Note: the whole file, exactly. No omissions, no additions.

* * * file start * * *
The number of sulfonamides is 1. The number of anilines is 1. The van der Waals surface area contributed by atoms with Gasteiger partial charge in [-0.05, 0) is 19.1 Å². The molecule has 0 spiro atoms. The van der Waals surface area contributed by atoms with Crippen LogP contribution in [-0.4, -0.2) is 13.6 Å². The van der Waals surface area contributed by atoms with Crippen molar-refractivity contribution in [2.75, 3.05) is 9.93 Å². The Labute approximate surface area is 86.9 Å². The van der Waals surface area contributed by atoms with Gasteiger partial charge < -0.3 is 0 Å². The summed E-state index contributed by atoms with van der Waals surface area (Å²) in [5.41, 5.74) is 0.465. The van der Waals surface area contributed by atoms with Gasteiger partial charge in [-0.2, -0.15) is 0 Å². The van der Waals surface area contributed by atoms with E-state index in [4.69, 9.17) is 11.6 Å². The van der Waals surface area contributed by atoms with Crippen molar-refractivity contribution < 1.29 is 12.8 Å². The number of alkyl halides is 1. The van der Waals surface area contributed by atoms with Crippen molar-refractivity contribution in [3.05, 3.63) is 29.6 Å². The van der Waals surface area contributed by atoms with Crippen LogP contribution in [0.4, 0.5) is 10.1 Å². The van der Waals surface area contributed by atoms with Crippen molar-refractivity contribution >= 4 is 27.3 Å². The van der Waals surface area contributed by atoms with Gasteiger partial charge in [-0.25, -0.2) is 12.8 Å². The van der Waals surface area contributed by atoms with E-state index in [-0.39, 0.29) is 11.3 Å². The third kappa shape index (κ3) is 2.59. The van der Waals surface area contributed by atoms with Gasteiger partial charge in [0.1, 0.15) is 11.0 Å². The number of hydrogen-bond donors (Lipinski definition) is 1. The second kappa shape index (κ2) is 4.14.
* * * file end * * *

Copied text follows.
The number of sulfonamides is 1. The number of anilines is 1. The van der Waals surface area contributed by atoms with Gasteiger partial charge in [-0.05, 0) is 19.1 Å². The molecule has 0 spiro atoms. The van der Waals surface area contributed by atoms with Crippen LogP contribution in [-0.4, -0.2) is 13.6 Å². The van der Waals surface area contributed by atoms with Crippen molar-refractivity contribution in [2.75, 3.05) is 9.93 Å². The Labute approximate surface area is 86.9 Å². The van der Waals surface area contributed by atoms with Gasteiger partial charge < -0.3 is 0 Å². The summed E-state index contributed by atoms with van der Waals surface area (Å²) in [5.41, 5.74) is 0.465. The van der Waals surface area contributed by atoms with Gasteiger partial charge in [-0.2, -0.15) is 0 Å². The van der Waals surface area contributed by atoms with E-state index in [4.69, 9.17) is 11.6 Å². The van der Waals surface area contributed by atoms with Crippen molar-refractivity contribution < 1.29 is 12.8 Å². The number of alkyl halides is 1. The van der Waals surface area contributed by atoms with Crippen molar-refractivity contribution in [3.05, 3.63) is 29.6 Å². The van der Waals surface area contributed by atoms with Crippen LogP contribution in [0.4, 0.5) is 10.1 Å². The van der Waals surface area contributed by atoms with Crippen molar-refractivity contribution >= 4 is 27.3 Å². The van der Waals surface area contributed by atoms with Gasteiger partial charge in [-0.25, -0.2) is 12.8 Å². The van der Waals surface area contributed by atoms with E-state index in [-0.39, 0.29) is 11.3 Å². The third kappa shape index (κ3) is 2.59. The van der Waals surface area contributed by atoms with Gasteiger partial charge in [0.1, 0.15) is 11.0 Å². The number of hydrogen-bond donors (Lipinski definition) is 1. The second kappa shape index (κ2) is 4.14.